This Silicon Valley Backs Blockchain Startup Wants to Become the Wikipedia of Data
DIRT, a blockchain startup that plans to develop a trusted platform for structured data, has raised $3 million in a seed funding round. The San Francisco-based company said investment firms that participated in the round include General Catalyst, Greylock Partners, Lightspeed Venture Partners, Pantera Capital and others.
In a Medium post, the company, which describes itself as a “blockchain-based Wikipedia,” wants to make it “economically irrational” for false information to be shared. DIRT is looking to create a protocol for crowdsourcing information using the Ethereum blockchain to organize the world’s data and make it freely accessible to everyone.
Flushed with cash, DIRT plans to release its protocol along with its token in the coming months. The tokens will be based on the Ethereum ERC20 standard, and they are central to the company’s plans to crowdsource trusted data at scale.
Speaking to Bitcoin Magazine, DIRT CEO Yin Wu said, “No single company should have a monopoly on information and truth. We’re building DIRT because we believe structured data about the world needs to be freely available for new applications to emerge.”
“DIRT is doing to data what Wikipedia did to the encyclopedia — create a database of trusted information that is open and free.”
Wu said the protocol would make it possible for third-party DApp developers to create a token curated registry (TCR) similar to how Wikipedia uses its community to verify data.
“Token curated registries use economic incentives to crowdsource information on any topic. Creating lists is at the root of decision making: consider options, rank them, take action. DIRT makes it easy for communities to coordinate and build these lists for an arbitrary number of topics,” she noted.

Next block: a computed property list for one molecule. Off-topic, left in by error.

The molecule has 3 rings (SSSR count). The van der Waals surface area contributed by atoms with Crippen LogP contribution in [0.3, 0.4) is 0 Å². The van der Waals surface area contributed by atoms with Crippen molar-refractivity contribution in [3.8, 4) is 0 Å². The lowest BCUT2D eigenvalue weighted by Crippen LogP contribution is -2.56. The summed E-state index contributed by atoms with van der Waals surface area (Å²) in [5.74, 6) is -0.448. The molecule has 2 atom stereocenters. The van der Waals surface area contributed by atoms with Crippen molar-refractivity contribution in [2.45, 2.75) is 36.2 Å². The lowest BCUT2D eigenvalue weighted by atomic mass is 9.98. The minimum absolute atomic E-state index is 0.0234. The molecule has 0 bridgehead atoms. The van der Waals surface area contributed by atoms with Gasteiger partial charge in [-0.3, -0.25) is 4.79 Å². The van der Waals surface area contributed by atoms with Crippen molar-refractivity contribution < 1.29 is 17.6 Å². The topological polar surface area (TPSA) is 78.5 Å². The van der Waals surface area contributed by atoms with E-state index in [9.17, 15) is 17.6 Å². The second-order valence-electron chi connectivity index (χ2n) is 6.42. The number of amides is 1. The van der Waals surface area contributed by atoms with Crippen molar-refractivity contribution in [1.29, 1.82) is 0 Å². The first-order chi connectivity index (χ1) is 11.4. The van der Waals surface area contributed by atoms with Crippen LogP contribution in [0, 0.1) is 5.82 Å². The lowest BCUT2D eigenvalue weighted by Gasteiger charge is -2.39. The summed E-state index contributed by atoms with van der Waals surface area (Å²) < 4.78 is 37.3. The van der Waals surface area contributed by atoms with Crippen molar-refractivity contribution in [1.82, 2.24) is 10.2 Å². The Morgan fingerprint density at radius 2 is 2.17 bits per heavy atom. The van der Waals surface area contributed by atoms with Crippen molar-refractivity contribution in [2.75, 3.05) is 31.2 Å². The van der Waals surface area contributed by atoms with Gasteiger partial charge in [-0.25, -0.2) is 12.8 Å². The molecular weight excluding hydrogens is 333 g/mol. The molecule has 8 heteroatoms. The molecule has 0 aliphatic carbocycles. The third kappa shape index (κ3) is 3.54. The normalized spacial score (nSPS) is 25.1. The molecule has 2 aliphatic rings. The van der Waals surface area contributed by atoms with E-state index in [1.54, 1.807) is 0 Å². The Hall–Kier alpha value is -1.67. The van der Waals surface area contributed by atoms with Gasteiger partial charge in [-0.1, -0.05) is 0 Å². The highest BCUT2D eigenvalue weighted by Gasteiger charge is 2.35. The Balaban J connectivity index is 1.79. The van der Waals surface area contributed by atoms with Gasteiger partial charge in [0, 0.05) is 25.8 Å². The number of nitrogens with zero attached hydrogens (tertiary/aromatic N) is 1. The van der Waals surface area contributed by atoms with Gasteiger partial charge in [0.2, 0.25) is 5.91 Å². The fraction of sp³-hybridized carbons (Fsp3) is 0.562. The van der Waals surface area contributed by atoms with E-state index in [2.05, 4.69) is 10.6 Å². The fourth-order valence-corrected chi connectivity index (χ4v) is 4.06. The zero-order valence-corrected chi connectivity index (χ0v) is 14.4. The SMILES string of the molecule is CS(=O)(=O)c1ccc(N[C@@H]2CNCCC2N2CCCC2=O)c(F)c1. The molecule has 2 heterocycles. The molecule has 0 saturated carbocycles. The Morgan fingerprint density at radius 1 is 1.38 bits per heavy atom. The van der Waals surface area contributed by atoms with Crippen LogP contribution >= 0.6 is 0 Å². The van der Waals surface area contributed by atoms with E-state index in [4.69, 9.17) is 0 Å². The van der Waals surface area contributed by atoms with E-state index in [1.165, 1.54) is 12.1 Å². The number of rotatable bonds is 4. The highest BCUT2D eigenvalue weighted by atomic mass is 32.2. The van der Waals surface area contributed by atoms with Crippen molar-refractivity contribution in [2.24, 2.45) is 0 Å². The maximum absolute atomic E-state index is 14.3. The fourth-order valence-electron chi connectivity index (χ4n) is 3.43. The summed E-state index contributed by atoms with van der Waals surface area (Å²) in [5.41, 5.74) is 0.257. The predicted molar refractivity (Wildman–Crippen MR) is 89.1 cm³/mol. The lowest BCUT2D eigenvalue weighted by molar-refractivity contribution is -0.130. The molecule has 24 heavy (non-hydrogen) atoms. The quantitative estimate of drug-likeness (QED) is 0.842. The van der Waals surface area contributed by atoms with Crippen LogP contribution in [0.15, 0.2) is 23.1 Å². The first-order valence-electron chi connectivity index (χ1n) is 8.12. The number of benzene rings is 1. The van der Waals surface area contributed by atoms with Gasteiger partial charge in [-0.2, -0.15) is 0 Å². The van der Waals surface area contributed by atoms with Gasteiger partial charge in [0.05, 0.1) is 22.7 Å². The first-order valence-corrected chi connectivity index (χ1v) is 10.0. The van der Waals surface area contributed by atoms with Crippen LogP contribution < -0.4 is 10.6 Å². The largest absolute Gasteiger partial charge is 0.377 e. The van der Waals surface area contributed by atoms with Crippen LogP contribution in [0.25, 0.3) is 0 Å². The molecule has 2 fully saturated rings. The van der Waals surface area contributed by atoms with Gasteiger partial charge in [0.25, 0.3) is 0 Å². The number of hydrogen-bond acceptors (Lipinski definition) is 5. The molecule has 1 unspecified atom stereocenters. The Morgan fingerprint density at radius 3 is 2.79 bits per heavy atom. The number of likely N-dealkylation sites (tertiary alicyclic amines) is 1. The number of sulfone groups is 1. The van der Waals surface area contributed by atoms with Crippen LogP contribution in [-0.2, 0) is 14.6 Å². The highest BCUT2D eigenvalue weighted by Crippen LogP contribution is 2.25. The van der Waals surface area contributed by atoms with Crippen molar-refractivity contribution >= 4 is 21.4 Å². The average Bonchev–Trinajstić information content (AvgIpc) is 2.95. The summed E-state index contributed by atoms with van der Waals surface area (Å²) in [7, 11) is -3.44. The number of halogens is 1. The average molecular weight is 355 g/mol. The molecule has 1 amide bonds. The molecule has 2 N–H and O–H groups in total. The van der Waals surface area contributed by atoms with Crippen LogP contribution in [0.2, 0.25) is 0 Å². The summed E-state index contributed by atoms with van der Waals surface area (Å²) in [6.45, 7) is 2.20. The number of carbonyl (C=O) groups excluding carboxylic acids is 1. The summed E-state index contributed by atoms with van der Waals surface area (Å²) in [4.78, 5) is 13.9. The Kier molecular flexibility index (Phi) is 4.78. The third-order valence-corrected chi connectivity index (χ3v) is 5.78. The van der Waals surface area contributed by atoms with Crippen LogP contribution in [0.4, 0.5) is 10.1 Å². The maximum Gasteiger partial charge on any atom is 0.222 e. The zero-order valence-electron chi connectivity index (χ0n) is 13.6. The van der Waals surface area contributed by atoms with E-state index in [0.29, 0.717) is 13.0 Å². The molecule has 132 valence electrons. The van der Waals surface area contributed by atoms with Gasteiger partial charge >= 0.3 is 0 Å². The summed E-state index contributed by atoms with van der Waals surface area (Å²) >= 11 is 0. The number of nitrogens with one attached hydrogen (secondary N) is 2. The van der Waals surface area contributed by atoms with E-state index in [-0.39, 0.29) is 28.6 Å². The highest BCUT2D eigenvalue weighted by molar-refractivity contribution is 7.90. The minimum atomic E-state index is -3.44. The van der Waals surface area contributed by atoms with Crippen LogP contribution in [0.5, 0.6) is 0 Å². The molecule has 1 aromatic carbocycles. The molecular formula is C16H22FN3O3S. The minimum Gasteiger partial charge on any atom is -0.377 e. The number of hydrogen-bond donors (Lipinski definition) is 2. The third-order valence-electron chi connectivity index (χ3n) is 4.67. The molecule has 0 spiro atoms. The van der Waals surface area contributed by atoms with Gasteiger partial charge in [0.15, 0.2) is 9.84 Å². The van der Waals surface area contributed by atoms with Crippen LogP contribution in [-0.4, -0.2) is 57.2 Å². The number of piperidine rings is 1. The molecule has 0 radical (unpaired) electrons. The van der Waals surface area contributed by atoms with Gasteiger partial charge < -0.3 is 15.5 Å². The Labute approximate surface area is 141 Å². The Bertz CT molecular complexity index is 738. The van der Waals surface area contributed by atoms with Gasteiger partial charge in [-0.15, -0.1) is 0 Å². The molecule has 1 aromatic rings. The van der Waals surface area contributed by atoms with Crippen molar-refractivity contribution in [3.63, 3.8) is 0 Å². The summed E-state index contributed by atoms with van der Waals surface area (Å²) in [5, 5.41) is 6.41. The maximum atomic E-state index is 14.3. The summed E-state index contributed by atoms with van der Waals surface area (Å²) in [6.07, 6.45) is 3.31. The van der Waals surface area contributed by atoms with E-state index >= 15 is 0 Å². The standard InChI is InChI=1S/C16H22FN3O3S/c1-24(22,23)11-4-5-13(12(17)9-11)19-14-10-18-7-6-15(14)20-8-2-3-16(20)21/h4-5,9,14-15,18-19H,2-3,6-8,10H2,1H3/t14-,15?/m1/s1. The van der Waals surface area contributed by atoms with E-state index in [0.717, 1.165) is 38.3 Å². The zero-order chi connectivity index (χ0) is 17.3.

Crowdsourcing and Competition
DIRT plans to create a new way of crowdsourcing trusted information at scale, which it plans to do by incentivizing honesty. A contributor has to deposit tokens before they can contribute to the platform.
Once this is done, the network calls for a vote to attest the information. For accurate information, the DIRT tokens will remain with the data as a form of “bounty for the information’s accuracy.” Incorrect information, however, will result in a penalty, wherein the user who committed the data will lose their staked tokens.
“Similar to Wikipedia, DIRT allows anyone to contribute information. DIRT maintains accuracy because every contributor needs to deposit tokens to write data. If the data is correct, it is freely shared. If the data is incorrect, anyone can challenge the data and earn tokens for identifying these inaccurate facts. Our protocol and platform make it economically irrational for misinformation to persist in a data set,” a DIRT blog post reads.
DIRT sees centralized data providers and companies exploring verticalized data on the blockchain as its primary competitors but competitors with obvious flaws. The company believes that data marketplaces with existing data curation solutions come with scalability problems, untrusted moderators and more.
The company will focus on cryptocurrency projects once it launches, where it hopes to provide a scalable way to vet information and solve the problems of fraud and plagiarism faced by crypto companies raising funds through ICOs.